Jean had always lived a modest life. She grew up in a small country town, where she met her husband, Roy. They settled nearby and had three sons.
Roy worked in a low paying job and the family received Family Income Supplement. They just about managed.
In the recession, Roy lost his job and as a result the family also lost the Family Income Supplement. They had to wait almost four weeks for the first social welfare payment. The family has a mortgage, but they managed to negotiate a break with the banks, so their monthly repayments were cut in half.
The couple's youngest son, James, has special needs and requires full-time care. This prevents Jean from getting a part-time job.
The family lives in the countryside and they had two cars. But they had to give one up and can't even afford to tax the one they kept. The family travels back roads to get the children to school and to visit an elderly and ill grandmother to avoid meeting the Gardaí. All the cloak and dagger driving has made Jean a nervous wreck.
At home, she moves tinned food from the cupboard to the fridge to make it look full in front of the children. She buys food just going out of date as it's cheaper. Her first worry every morning is what the family will eat today.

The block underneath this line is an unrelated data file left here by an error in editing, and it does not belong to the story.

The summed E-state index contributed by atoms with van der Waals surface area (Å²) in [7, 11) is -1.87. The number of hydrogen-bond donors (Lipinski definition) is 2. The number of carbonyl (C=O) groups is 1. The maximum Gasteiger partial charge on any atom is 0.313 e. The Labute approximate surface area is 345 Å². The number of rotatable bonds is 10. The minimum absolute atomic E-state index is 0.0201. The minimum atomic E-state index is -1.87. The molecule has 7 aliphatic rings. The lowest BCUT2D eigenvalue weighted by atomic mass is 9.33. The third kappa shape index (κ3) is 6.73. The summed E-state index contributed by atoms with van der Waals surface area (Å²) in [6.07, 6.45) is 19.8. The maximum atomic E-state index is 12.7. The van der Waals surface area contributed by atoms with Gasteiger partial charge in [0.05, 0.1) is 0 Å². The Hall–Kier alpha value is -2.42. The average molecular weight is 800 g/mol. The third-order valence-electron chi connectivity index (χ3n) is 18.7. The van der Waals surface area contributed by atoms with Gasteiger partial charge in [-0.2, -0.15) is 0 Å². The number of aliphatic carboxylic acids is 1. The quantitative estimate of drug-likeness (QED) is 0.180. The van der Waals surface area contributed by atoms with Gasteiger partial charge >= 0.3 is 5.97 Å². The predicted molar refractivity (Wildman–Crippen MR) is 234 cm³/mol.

“I feel like I have aged ten years from all the stress,” says Jean. “Our lives have changed so much these past few years. I worry for my husband too. I’m afraid one day the pressure of everything will just push him over the edge. I’m at a loss as to what’s happening to my family.”
Thankfully, Jean reached out to her local Conference of St. Vincent de Paul. Through kind support such as yours, they were able to visit the family and offer them some relief. Volunteers sat with Jean and Roy, listened to their worries and gave them the comforting reassurance they needed.
You were there for Jean and Roy too.
Kind donations such as yours were used to fill the empty fridge. No matter what lay ahead, Jean knew the family would not go hungry.
"I used to think nobody cared. Long days turning into longer nights – dreading the postman who only brings bad news. Cupboards and drawers full of unopened letters with demands for this bill and that bill. The SVP volunteers listened and gave us hope. With their help in giving us a hand up, we might just make it."
With all the prospects an improving economy might bring, Jean holds on to hope. She hopes Roy will find a full-time job again. She hopes her eldest son will do well in school and get a place in college. She hopes James will always get the care he needs…
And while she holds on to hope, you are there to hold her up.
Through the kind donations you make to SVP, you give families living on the edge a safety net. You will be there to catch them if they fall. For this selfless support, big or small, we want to thank you each and every day.
Please consider a gift today and help ensure people like Jean and her family receive the support they need. Thank you.
Based on a true story from a family helped by SVP. Names and some details have been changed for confidentiality.